The Park Pass: Peopling and Civilizing a New Old Beijing
The gates of Beijing’s famous parks open at daybreak. The largest crowds of park visitors stream through them between 5:00 and 8:00 a.m., a bit later in the coldest winter months. Though the gatehouses where admission tickets are collected are usually staffed at these hours, ticket sellers and ticket takers have little to do. Almost everyone going through the gates at these early hours has an annual park pass. In any case, no one bothers to check passes or tickets until later, when Chinese tourists and foreigners start showing up. The large numbers of Beijing residents who arrive at the parks so early are only partly from the surrounding neighborhoods; the earliest runs of buses serving the parks also bring numerous park visitors, some of them from remote suburbs.1
Inside the parks at these hours, all is motion. Walkers, joggers, practitioners of taiji quan (tai chi), dancers, dog walkers, and calisthenics enthusiasts stake out their spaces and fill them to overflowing. Usually the only islands of stillness are small groups of stationary qigong adepts, focused on a more interior dynamic but active nevertheless. Later in the day these spaces will be shared by strollers enjoying the beauties of the park as well as by singing groups, dancing classes, handicraft makers, water calligraphers, kite flyers, amateur opera performers, and photographers using the park as a well-groomed backdrop.
Foreign visitors to China’s cities are unfailingly impressed with the particular charm of this form of public life. But the exact nature of this “charm” has proven hard to articulate. Pankaj Mishra, commenting in the London Review of Books, notes the phenomenon in a useful way, since he contextualizes it within a broad historical vision:
There are reminders throughout the country, often far from the glittering malls, of a complex relationship between the revolutionary past and aggressively capitalist present. This is evident not only in the commemoration of Mao on T-shirts and posters, or the reverence with which villagers hoping to meet with justice at central government headquarters in Beijing speak of their departed leader. The signs are also there in the still widely prevalent “culture of the masses,” reflected in the sight of the middle-aged and elderly dancing unselfconsciously in public parks and on pavements, or the groups of old people singing revolutionary songs at memorial museums everywhere.2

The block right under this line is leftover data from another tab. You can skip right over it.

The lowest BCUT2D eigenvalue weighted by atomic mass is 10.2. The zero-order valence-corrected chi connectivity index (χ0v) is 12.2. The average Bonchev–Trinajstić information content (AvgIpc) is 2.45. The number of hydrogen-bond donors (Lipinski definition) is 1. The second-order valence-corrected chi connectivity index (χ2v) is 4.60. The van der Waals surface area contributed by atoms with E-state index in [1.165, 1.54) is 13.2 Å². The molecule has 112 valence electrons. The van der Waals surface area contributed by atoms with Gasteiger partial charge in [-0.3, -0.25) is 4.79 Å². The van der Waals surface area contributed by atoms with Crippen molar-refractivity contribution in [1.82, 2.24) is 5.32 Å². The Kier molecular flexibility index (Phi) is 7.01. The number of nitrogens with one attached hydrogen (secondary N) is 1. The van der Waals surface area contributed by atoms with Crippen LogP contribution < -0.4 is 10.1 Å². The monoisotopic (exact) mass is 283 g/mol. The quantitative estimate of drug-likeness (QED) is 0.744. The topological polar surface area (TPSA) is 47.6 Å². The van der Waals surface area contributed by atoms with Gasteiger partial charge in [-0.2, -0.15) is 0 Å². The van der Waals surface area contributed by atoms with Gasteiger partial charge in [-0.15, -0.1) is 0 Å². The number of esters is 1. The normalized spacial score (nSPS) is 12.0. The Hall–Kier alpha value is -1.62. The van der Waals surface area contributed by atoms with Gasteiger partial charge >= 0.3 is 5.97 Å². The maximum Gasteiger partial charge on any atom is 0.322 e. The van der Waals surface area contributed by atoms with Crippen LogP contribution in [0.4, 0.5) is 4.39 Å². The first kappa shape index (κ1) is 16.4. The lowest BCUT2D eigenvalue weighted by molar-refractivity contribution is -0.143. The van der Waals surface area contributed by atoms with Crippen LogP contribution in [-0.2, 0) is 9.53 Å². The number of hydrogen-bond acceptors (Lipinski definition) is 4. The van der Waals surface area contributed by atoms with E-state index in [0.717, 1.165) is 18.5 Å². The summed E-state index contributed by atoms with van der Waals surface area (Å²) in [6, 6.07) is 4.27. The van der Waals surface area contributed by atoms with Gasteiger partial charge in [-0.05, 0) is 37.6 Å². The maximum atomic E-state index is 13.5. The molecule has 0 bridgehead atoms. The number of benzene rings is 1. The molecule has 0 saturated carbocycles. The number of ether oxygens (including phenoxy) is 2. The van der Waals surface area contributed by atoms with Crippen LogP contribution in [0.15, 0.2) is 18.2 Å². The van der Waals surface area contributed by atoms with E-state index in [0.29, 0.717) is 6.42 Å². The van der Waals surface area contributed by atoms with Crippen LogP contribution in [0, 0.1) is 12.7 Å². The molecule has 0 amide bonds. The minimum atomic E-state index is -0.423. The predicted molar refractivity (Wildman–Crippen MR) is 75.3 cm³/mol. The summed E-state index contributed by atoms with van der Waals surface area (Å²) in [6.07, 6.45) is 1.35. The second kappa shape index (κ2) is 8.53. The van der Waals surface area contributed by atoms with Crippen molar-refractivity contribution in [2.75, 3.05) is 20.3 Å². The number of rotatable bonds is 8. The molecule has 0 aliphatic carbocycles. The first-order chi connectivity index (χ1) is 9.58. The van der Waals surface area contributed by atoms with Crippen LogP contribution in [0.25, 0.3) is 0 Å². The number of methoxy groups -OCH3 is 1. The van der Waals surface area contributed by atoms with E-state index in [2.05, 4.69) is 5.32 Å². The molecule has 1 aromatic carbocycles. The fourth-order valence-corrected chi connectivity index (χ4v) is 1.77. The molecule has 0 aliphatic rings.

Mishra’s comments suggest why these uses of public space are particularly intriguing: first, park life offers “reminders” of a revolutionary past despite the “aggressively capitalist” changes of the reform period. Second, we get the impression that China “still” has “masses” and that they might have a particular culture of their own. And third, more intimately but no less significantly, Mishra believes that the “middle-aged and elderly” who fill the parks dance “unselfconsciously,” not embarrassed to display their sometimes inept, markedly aging, not particularly exemplary bodies enjoying themselves in a public place.3
Mishra’s observations invite reflection on the class or social movement character of these gatherings of people engaged in apparently private enjoyments. Is exercising and pursuing hobbies in the public parks a continuation of the collective mobilizations of Maoism?4 Does it still make the personal political? Or does it privatize and personalize the culture of the masses to the point of a thorough depoliticization? Do these gatherings in public speak of something like revolution; or are they, in their disciplined docility, indicative of permanently silenced popular voices?
Middle-aged and elderly park users, with whom I have spoken often in the course of my ethnographic research on “life-nurturing” practices,5 do not consider themselves to be politically resistant or rebellious. They do, however, assert the value of the collective (even if in this market-centered age it comes together only for calisthenics) and lament the decline of Maoist morality and selflessness (fig. 1). The informal choral groups noticed by Mishra sing revolutionary songs with a fervor that both recalls and gives new life to the collective action of decades ago. Neighborhood organizers of dance lessons and calligraphy clubs refer to themselves as activists and use a Maoist language of service to the people to explain their efforts. This mobilization is usually referred to as a “fad” or “fever” for life nurturance, and it has been noticed as a feature of public life since the early 1990s.6 The inner-city population of Beijing’s aging residents may be on the move just for fun,7 but we should not forget that this generation, veterans of the continuing revolution of Maoism, are experts at making politics out of the personal, and vice versa. Nationalism and the socialist collective are, as it were, in their bones.